- Montaigne, Of Cruelty

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Posted: Dec 29, 2009 11:10am
Dec 29, 2009
Originally Posted On The BETA Website:


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Posted: Dec 29, 2009 11:06am
Dec 29, 2009
Editorial Reviews:

From Publishers Weekly
While he purports to defend the Vatican against "polemics" and "moralists," Godman's account of the Vatican's failure to oppose Hitler, based on recently released documents, is in some ways as damning as Goldhagen's A Moral Reckoning. He focuses on the 1930s and two men, Pope Pius XI and his secretary of state, Eugenio Pacelli, the future Pope Pius XII. Neither man comes off well, bound as they were by legalisms, propriety and an almost obsessive desire to maintain the facade of reciprocity embodied in the Vatican's Concordat with Nazi Germany. Both fully recognized that Nazism was incompatible with Christian doctrine, and therein lies the real tragedy of Godman's well-told tale. While Godman, a Vatican scholar and member of the Church's Committee for the Archives of the Holy Office, paints portraits of two tormented but indecisive men, other culprits are the ineffective papal delegate in Berlin, Cardinal Orsenigo, and the Austrian bishop Alois Hudal. This is also a study of the structural and institutional inertia of the Vatican. Caught between the dual threats of Nazism and Bolshevism, popes, German bishops and Vatican authorities failed to articulate a single, coherent, theologically sound and politically savvy condemnation of National Socialism. Like Pius XI's "hidden encyclical" denouncing racism, two highly specific condemnations of Nazism, drafted in 1935 and 1936, were never promulgated for diplomatic and political reasons. One can only read these documents (included as appendixes I and II) with a heartrending sense of what might have been.

From Booklist
Drawing on archival sources, many of which have only recently become available, Godman presents a thorough, evenhanded picture that challenges simple descriptions of Pius XII as "Hitler's Pope." Neither flattering nor sensational, Godman's is a complex portrait of a human institution, made up of persons with a variety of mixed motives, in a difficult political context. Godman shifts attention to the papacy of Pius XI and locates failure to clearly condemn National Socialism in a politics of caution, diplomacy, and anticommunism rather than sympathy. He depicts Austrian bishop Alois Hudal, a member of the Holy Office (known as the Inquisition, 1542-1908), as an appeaser and anti-Semite who became the Nazi Party's "court theologian." Eugenio Pacelli, the career diplomat who became Pius XII, is depicted as suffering "a martyrdom of patience." Convinced that the Vatican could have spoken earlier and more forcefully against the Nazi racism, Godman commendably focuses on a measured presentation of evidence that equips careful readers to make informed judgments about the period and meaningful conclusions about its significance today.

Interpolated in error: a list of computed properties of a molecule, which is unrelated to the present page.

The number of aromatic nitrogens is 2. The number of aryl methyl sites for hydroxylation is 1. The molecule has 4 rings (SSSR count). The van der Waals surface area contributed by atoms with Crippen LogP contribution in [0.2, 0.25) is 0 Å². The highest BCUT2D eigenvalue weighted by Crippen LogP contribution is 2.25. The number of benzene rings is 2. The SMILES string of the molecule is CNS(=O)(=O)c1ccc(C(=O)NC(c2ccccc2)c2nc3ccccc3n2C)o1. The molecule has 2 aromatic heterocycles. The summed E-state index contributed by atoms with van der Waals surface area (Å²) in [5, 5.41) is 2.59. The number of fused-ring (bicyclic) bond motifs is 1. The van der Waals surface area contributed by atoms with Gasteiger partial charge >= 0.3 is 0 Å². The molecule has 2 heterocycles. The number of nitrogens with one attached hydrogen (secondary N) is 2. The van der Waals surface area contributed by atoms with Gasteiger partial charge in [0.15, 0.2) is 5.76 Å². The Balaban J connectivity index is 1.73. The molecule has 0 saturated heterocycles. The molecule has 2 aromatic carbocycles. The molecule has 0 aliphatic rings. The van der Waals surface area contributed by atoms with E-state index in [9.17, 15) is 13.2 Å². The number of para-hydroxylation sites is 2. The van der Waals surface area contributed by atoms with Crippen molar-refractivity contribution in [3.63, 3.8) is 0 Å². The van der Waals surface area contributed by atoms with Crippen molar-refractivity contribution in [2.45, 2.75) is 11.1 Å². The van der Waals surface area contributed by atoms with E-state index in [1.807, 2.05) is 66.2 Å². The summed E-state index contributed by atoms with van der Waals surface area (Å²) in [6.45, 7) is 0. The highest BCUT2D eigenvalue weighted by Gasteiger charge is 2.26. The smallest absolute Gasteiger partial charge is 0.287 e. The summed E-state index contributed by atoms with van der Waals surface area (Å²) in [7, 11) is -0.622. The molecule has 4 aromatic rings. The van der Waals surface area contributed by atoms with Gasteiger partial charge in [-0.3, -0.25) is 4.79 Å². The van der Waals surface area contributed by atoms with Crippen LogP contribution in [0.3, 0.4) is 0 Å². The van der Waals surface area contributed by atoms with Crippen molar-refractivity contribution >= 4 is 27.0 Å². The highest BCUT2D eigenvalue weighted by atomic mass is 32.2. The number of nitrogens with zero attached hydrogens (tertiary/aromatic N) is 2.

Controversy over the Roman Catholic Church's alleged "silence" about the crimes of Nazism shows no sign of being settled, despite the overly optimistic subtitle of this flawed but revealing history. Godman, a Vatican scholar who has taught most recently at the Univ. of Rome, was the first allowed to see the archives of the Roman Inquisition, the Vatican body in charge of faith and morals, where debates on the Nazis occurred. Materials related to these deliberations were considered so dangerous that in 1940 they were moved to the US to avoid falling into Axis hands. In contrast to John Cornwell's sensational but shoddy Hitler's Pope, Godman absolves Pope Pius XII of anti-Semitism. Yet he finds the papacy fallible in formulating a strategy as Hitler and Mussolini cast ever-larger shadows across Europe. The roots of the problem, Godman suggests, lay not in the papacy of Pius XII but in that of his predecessor, Pius XI. As cardinal-Secretary of State, Pius XII (then known as Eugenio Pacelli) hewed to the line set by his mentor, "in that spirit of diplomatic legalism appropriate to his role and congenial to his character." The real advance here lies in the depiction of the Vatican, a bureaucracy riven with competing agendas that not even the pope could wholly master. By 1935, angered by the Nazis' flagrant violations of a concordat, their use of eugenics, and their racism, Pius XI secretly commissioned a pair of German Jesuits to prepare a condemnation that listed 47 heretical propositions of the regime. But the document ended up watered down in a wider condemnation that linked Nazism with Communism and Fascism as "errors of the age"-and even that was shelved because the German bishops were uncertain how to react to Hitler's mix of lies and threats. Although Godman has uncovered important new information on the behind-the-scenes maneuverings between Rome and Berlin, he does not always present it with clarity. Worse, he stops in 1939, just before Pacelli succeeded Pius XI, so that the wartime action and inaction of the Vatican that have ignited opprobrium are undiscussed. While critical of the papacy, a more balanced treatment of its policy than Cornwell's-though a longer, more intensive treatment is still in order. (Kirkus Reviews)

Product Description